Like others in the statistics and STEM community, the RSS wants the next government to make full use of evidence and data in its decision making, in line with the 10 areas outlined in our Data Manifesto. But how do the party’s own manifestos stack up in this area?
RSS members and supporters have been through each of the manifestos to find out, counting the number of mentions of the key search terms 'statistics', 'data', 'analysis' and 'evidence'.
This is by no means a detailed analysis of each party’s policy, and nor is it meant to be. Neither does it assess the merit of any single policy. Rather, it is a quick look at how the manifestos are being presented, and to what extent an emphasis is put on an evidence-based approach.
Mentions of evidence-based policy in the party manifestos:
Key search terms: statistics, data, analysis, evidence - these are marked in bold.
- We will publish more earnings and destination data for Further Education courses, and require more accreditation of courses by employers.
- We will be the first country to implement a national, evidence-based diabetes prevention programme.
- We will ensure that universities deliver the best possible value for money to students: we will introduce a framework to recognise universities offering the highest teaching quality; encourage universities to offer more two-year courses; and require more data to be openly available to potential students so that they can make decisions informed by the career paths of past graduates.
- Over the last five years, we have been open about government spending, provided access to taxpayer-funded research, pursued open data and helped establish the Open Government Partnership. We will continue to be the most transparent government in the world.
- We will publish standards, performance data and a ranking system for the security of smartphones and tablets, as well as online financial and retail services.
- We will liberate farmers from red tape by coordinating all visits through a single Farm Inspection Taskforce, which will involve farmers themselves and use data from existing industry schemes, such as Red Tractor.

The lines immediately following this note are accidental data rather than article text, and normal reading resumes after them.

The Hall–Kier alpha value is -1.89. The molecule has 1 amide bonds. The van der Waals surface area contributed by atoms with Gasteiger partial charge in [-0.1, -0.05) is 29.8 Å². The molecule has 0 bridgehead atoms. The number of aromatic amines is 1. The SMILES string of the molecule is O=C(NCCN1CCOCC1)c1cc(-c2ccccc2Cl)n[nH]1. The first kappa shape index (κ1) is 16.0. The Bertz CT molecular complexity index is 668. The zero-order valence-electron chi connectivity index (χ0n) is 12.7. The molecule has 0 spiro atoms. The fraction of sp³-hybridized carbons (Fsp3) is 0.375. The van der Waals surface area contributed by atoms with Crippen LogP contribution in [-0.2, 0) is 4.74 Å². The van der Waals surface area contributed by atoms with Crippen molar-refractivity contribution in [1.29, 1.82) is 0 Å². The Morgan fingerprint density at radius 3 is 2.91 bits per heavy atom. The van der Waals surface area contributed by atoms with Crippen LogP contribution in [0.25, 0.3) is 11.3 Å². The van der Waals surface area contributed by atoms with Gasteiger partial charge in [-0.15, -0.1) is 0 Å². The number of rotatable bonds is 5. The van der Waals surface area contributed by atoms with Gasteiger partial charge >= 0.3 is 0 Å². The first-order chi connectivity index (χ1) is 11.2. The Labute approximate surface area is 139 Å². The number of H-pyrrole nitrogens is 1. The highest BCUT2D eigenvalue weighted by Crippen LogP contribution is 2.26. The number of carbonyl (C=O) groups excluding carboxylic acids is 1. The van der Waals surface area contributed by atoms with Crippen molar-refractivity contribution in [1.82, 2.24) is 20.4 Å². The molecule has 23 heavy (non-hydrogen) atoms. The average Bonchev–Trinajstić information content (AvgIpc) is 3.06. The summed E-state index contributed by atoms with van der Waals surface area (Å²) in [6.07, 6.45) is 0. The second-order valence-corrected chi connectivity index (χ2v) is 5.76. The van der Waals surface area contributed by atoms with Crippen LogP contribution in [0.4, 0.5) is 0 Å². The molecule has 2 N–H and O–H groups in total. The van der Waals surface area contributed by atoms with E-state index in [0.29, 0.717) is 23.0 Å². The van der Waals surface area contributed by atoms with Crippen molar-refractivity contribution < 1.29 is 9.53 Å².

- To crack down further on illegal working, we will harness data from multiple agencies, including Exit Checks data, to identify illegal immigrants and businesses that employ illegal workers.
- We will further develop digital government to enable better communication, more collaboration, and sharing of data between services… We will continue to back the principle of ‘open data by default’, releasing public sector performance data wherever possible.
- We will separate students within official immigration statistics, while taking tough action against any educational institution that allows abuse of the student route into the UK.
- Require the highest standards of data protection by public service providers, including requiring that where data is used for research purposes it must be anonymised wherever possible, and impose a moratorium on the creation of new government databases without Parliamentary authority.
- Radically transform mental health services, extending the use of personal budgets, integrating care more fully with the rest of the NHS, introducing rigorous inspection and high-quality standards, comprehensive collection of data to monitor outcomes and waiting times and changing the way services are funded so they do not lose out in funding decisions in future.
- We will publish diversity data on government entrepreneurship programmes and seek to achieve fair representation of BAME communities.
- Build on the success of crime maps to use data more effectively to reduce crime, working towards the publication of business-bybusiness data for crimes committed on commercial premises, and exploring the feasibility of mandatory reporting of fraud losses by individual credit and debit card providers.
- Continue to release government data sets that can facilitate economic growth in an open and accessible format, including on standards in public services.
- We recognise the findings of the Holtham Commission that the current formula underfunds Wales and will commission work to update this analysis.
- Promote evidence-based ‘social prescribing’ of sport, arts and other activity to help tackle obesity, mental health problems and other health conditions, and work to widen the evidence base.
- Ensure targets in the NHS are evidence-based and do not distort clinical priorities.